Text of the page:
We may all dream of financial independence but what does that really mean? The reality is that the vast majority of us have little if any money to save at the end of the month. In fact, many regularly work merely to service their overdraft. In too many cases we are slaves to our daily grind.

There are some who have achieved this dream but for those of us who have not been able to put aside some income to invest in property or stocks and shares, are there any other ways to achieve financial independence?

For Kyra Pauley, former deputy director in the voluntary sector earning a good corporate salary it was network marketing that was the key to unlocking her doorway to financial freedom.

Pauley the second oldest of five (three girls and two boys) grew up in Belfast, during what she describes as ‘the troubles’. Her parents were lecturers, her mum working at a teacher training college and father lecturing Irish at Queens University. It was a busy household growing up with education a priority and everyone being encouraged to work hard and do well at school.

“My parents had a very strong work ethic as well which was taught to us at a very early age, hence I had my first job at the age of nine which was to deliver 22 newspapers in my local area for the grand total of £2.10 a week which I thought was an absolute fortune! It very often went on Wham Bars”.

Due to the situation in Belfast when Pauley was growing up, her father had to leave his job teaching Irish, falling back on his skills as a musician which took him travelling the world. As a family too, they travelled regularly to the USA in order to escape ‘the troubles’ and from the age of fifteen Pauley spent summers there working as an au pair. Despite studying hard, developing a great work ethic and being offered a place at university, going on to further education was not to be.

“Unfortunately, my mum struggled a lot with her illness and because dad travelled a lot I had to take on a lot of the family responsibility for looking after my siblings. I ended up having to leave school at the age of 17 because mum was hospitalised for a while so I had to rear my younger brothers and sisters.”

Although Pauley did not make it to University at eighteen she had already experienced much through her trips to the USA, seeing entrepreneurship first-hand and the financial benefits that success brings.

“I went to work in America for over seven years running and it did really show me that there was a different way of life. In America I could see that people were building their own businesses. Because I worked for families in America that had become quite wealthy, they would often have houses down by the New Jersey shore. I often thought ‘one day I want to live in a country where it’s warm and I can walk out to my own swimming pool; be near a beach and just have that incredible lifestyle’.”

Pauley met her husband when aged eighteen and began working in childcare, something that had become natural to her, having spent time rearing her siblings and working as an au pair. With her ambition and work ethic she progressed further in the voluntary sector advising Stormont on policy, development and quality assurance practice for the sector in Northern Ireland.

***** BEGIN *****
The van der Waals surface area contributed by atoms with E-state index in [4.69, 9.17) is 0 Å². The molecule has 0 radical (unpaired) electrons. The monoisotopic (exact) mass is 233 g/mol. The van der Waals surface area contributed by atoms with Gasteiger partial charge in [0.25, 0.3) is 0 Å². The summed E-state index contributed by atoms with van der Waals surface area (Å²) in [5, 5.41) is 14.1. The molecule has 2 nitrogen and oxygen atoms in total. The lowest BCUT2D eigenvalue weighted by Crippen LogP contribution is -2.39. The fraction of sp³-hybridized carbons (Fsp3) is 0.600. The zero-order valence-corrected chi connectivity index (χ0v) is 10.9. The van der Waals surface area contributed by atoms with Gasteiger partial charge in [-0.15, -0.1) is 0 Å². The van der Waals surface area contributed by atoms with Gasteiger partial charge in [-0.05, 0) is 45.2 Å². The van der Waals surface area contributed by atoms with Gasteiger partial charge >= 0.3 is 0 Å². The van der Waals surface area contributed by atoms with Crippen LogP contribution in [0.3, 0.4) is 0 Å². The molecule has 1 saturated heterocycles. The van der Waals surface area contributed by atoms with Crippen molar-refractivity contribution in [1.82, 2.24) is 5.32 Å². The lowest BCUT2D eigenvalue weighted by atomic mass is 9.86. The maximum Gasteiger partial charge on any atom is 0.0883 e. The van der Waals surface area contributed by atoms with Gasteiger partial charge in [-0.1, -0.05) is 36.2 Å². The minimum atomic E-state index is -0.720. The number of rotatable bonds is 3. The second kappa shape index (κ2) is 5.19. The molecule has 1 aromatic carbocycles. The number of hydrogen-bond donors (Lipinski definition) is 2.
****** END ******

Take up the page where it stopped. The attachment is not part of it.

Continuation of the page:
Ever motivated to be successful Pauley put her efforts into self-education and while pregnant with her second child, studied for a degree in an eighteen month period at night, while working full time, achieving first class honours in integrated childcare services.

With all this knowledge Pauley found herself in many working groups in Stormont and it was at this time that she became passionate about female independence. Working in child protection and domestic violence it was clear to Pauley that women were frequently disempowered because of their lack of financial independence.

“From the very start of the work I did in the community sector I could see that domestic violence was very prevalent. Especially in areas of multiple deprivation where poverty was in existence, I could see that whoever held the purse strings in the household had the power. When you work in domestic violence, people think it is all about physical abuse but it’s not; a lot of it is about emotional abuse. I could see in different scenarios where women were really held to ransom because they didn’t have the money to go out and buy food, to buy clothes or just even to buy themselves something special.

What frustrated me a lot was that you had to fight for funding for change to get money to be invested that would make a difference to people’s lives. The work that I did was around child protection and domestic violence. I really felt that if you could create an opportunity for women to have their own personal financial empowerment and give them the right tools that could change their whole future.

When I came into network marketing, I could see a way that we could introduce an opportunity for women to get financial independence. It is going to give them the power to create difference for their children and also themselves.”